Hi Camera Lovers 👋 If you buy a camera through our referral links, you support our site at no cost to you 😉 Full info here.

Panasonic Lumix DMC-GH4 vs Sony a7 II Comparison

Storage & Battery

Panasonic Lumix DMC-GH4

Panasonic Lumix DMC-GH4

Sony a7 II

Sony A7 II camera
Panasonic Lumix DMC-GH4
Sony a7 II
Lumix DMC-GH4
a7 II
Refers to the year this camera was officially made available for sale.
Announcement Date
Refers to the date the manufacturer publicly announced the upcoming release and general specs of this camera.
February 07, 2014
November 20, 2014
Camera Type
Camera Size
Camera Weight

The Sony a7 II emerges as the winner with a score of 69/100, while the Panasonic Lumix DMC-GH4 trails behind with 58/100. Both cameras share some common specifications, such as being mirrorless and having a 2014 release year.

The Sony a7 II has advantages in its more compact size (127 x 96 x 60mm) and lower launch price of $1600. On the other hand, the Panasonic Lumix DMC-GH4 is lighter in weight (560g) compared to the Sony a7 II (599g), which could be a plus for some users.

Taking these factors into consideration, the Sony a7 II outperforms the Panasonic Lumix DMC-GH4 mainly due to its size and price, while the latter may still appeal to those who prioritize a lighter camera.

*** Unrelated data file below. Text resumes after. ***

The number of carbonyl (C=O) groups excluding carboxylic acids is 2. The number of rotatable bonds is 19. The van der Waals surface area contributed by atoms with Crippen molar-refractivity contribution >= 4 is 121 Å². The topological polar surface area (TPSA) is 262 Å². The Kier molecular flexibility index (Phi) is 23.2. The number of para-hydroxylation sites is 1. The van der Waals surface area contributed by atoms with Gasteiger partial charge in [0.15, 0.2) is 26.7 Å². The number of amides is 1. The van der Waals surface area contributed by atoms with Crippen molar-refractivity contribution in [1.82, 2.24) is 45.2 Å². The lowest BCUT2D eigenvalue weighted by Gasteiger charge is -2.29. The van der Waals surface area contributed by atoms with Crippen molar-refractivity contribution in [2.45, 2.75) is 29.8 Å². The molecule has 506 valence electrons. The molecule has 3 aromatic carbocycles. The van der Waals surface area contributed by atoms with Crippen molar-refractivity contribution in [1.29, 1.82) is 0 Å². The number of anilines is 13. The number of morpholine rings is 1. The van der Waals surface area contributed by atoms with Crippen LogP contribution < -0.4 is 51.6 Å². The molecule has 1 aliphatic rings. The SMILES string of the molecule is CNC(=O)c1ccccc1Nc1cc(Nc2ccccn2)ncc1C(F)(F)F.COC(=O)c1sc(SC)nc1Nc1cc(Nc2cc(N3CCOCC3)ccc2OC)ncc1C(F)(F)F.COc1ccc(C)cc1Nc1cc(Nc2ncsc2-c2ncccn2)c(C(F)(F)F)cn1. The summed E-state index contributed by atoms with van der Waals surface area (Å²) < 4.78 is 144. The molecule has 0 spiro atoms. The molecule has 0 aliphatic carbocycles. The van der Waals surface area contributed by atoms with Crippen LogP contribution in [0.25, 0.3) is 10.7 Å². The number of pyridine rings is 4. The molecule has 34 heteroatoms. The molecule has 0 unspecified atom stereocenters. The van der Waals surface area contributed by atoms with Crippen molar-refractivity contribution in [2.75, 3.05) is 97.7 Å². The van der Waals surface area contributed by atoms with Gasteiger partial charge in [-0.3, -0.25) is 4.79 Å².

Panasonic Lumix DMC-GH4 vs Sony a7 II Overview and Optics

The Sony a7 II prevails in the optics comparison with a score of 78/100, leaving the Panasonic Lumix DMC-GH4 behind at 52/100. Both cameras share a CMOS sensor and distinct processors, the Bionz X for the Sony a7 II and the Venus Engine IX for the Panasonic GH4. Additionally, they each have unique lens mounts: Sony E for the a7 II and Micro 4/3 for the GH4.

The Sony a7 II outperforms the Panasonic GH4 in several aspects, including a higher DXOMARK sensor score of 90 compared to the GH4’s 74. Furthermore, the Sony a7 II has a full-frame sensor, a superior 24.2-megapixel count, and image stabilization. These features contribute to the camera’s enhanced image quality and low-light performance.